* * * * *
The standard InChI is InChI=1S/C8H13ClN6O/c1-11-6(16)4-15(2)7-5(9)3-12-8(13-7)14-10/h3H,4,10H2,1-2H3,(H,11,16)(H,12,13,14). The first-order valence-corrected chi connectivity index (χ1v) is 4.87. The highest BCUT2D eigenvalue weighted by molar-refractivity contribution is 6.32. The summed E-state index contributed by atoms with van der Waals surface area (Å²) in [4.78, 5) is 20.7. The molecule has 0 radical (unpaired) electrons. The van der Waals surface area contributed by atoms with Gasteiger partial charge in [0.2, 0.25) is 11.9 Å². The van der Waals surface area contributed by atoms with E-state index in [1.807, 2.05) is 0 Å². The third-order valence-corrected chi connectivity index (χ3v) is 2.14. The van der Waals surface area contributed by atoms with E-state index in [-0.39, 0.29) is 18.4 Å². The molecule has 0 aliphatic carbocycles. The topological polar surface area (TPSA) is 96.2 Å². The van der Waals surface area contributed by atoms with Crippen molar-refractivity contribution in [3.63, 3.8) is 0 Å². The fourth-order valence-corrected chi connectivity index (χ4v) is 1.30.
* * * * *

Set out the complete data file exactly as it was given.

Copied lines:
The standard InChI is InChI=1S/C8H13ClN6O/c1-11-6(16)4-15(2)7-5(9)3-12-8(13-7)14-10/h3H,4,10H2,1-2H3,(H,11,16)(H,12,13,14). The first-order valence-corrected chi connectivity index (χ1v) is 4.87. The highest BCUT2D eigenvalue weighted by molar-refractivity contribution is 6.32. The summed E-state index contributed by atoms with van der Waals surface area (Å²) in [4.78, 5) is 20.7. The molecule has 0 radical (unpaired) electrons. The van der Waals surface area contributed by atoms with Gasteiger partial charge in [0.2, 0.25) is 11.9 Å². The van der Waals surface area contributed by atoms with E-state index in [1.807, 2.05) is 0 Å². The third-order valence-corrected chi connectivity index (χ3v) is 2.14. The van der Waals surface area contributed by atoms with E-state index in [-0.39, 0.29) is 18.4 Å². The molecule has 0 aliphatic carbocycles. The topological polar surface area (TPSA) is 96.2 Å². The van der Waals surface area contributed by atoms with Crippen molar-refractivity contribution in [3.63, 3.8) is 0 Å². The fourth-order valence-corrected chi connectivity index (χ4v) is 1.30.